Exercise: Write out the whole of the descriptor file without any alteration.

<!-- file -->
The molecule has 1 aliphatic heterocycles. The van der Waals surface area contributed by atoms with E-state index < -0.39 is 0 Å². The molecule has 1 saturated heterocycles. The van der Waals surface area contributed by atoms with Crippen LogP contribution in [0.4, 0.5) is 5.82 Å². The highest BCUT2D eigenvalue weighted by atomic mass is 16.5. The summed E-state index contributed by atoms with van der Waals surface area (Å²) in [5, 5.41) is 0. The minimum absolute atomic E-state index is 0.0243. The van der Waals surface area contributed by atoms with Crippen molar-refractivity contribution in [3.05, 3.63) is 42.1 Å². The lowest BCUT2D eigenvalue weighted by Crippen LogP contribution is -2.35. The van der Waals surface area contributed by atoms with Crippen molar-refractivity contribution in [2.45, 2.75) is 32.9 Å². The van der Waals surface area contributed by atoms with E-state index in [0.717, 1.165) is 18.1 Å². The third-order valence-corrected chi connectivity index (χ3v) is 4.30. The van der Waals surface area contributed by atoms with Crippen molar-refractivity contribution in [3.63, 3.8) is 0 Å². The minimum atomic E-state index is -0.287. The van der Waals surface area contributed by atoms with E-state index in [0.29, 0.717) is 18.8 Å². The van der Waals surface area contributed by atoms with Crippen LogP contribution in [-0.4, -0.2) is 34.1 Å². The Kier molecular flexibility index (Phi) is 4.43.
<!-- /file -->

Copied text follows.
The molecule has 1 aliphatic heterocycles. The van der Waals surface area contributed by atoms with E-state index < -0.39 is 0 Å². The molecule has 1 saturated heterocycles. The van der Waals surface area contributed by atoms with Crippen LogP contribution in [0.4, 0.5) is 5.82 Å². The highest BCUT2D eigenvalue weighted by atomic mass is 16.5. The summed E-state index contributed by atoms with van der Waals surface area (Å²) in [5, 5.41) is 0. The minimum absolute atomic E-state index is 0.0243. The van der Waals surface area contributed by atoms with Crippen molar-refractivity contribution in [3.05, 3.63) is 42.1 Å². The lowest BCUT2D eigenvalue weighted by Crippen LogP contribution is -2.35. The van der Waals surface area contributed by atoms with Crippen molar-refractivity contribution in [2.45, 2.75) is 32.9 Å². The van der Waals surface area contributed by atoms with E-state index in [0.717, 1.165) is 18.1 Å². The third-order valence-corrected chi connectivity index (χ3v) is 4.30. The van der Waals surface area contributed by atoms with Crippen molar-refractivity contribution in [3.63, 3.8) is 0 Å². The minimum atomic E-state index is -0.287. The van der Waals surface area contributed by atoms with E-state index in [0.29, 0.717) is 18.8 Å². The van der Waals surface area contributed by atoms with Crippen LogP contribution in [-0.4, -0.2) is 34.1 Å². The Kier molecular flexibility index (Phi) is 4.43.